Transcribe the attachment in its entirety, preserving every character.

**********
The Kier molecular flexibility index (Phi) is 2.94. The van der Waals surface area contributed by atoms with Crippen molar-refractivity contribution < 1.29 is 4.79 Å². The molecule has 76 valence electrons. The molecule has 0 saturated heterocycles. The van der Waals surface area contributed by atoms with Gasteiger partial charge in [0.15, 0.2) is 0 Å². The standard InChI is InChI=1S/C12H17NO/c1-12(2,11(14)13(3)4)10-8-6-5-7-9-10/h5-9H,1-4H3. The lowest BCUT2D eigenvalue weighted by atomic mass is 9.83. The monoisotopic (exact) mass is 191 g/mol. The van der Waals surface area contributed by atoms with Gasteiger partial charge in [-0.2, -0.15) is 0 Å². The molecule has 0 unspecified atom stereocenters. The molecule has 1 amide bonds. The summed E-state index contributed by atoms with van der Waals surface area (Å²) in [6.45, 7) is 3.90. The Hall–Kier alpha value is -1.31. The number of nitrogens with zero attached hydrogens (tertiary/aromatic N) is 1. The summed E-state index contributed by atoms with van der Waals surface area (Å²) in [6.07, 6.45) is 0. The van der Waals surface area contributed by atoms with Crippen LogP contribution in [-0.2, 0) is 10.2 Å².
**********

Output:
The Kier molecular flexibility index (Phi) is 2.94. The van der Waals surface area contributed by atoms with Crippen molar-refractivity contribution < 1.29 is 4.79 Å². The molecule has 76 valence electrons. The molecule has 0 saturated heterocycles. The van der Waals surface area contributed by atoms with Gasteiger partial charge in [0.15, 0.2) is 0 Å². The standard InChI is InChI=1S/C12H17NO/c1-12(2,11(14)13(3)4)10-8-6-5-7-9-10/h5-9H,1-4H3. The lowest BCUT2D eigenvalue weighted by atomic mass is 9.83. The monoisotopic (exact) mass is 191 g/mol. The van der Waals surface area contributed by atoms with Gasteiger partial charge in [-0.2, -0.15) is 0 Å². The molecule has 0 unspecified atom stereocenters. The molecule has 1 amide bonds. The summed E-state index contributed by atoms with van der Waals surface area (Å²) in [6.45, 7) is 3.90. The Hall–Kier alpha value is -1.31. The number of nitrogens with zero attached hydrogens (tertiary/aromatic N) is 1. The summed E-state index contributed by atoms with van der Waals surface area (Å²) in [6.07, 6.45) is 0. The van der Waals surface area contributed by atoms with Crippen LogP contribution in [-0.2, 0) is 10.2 Å².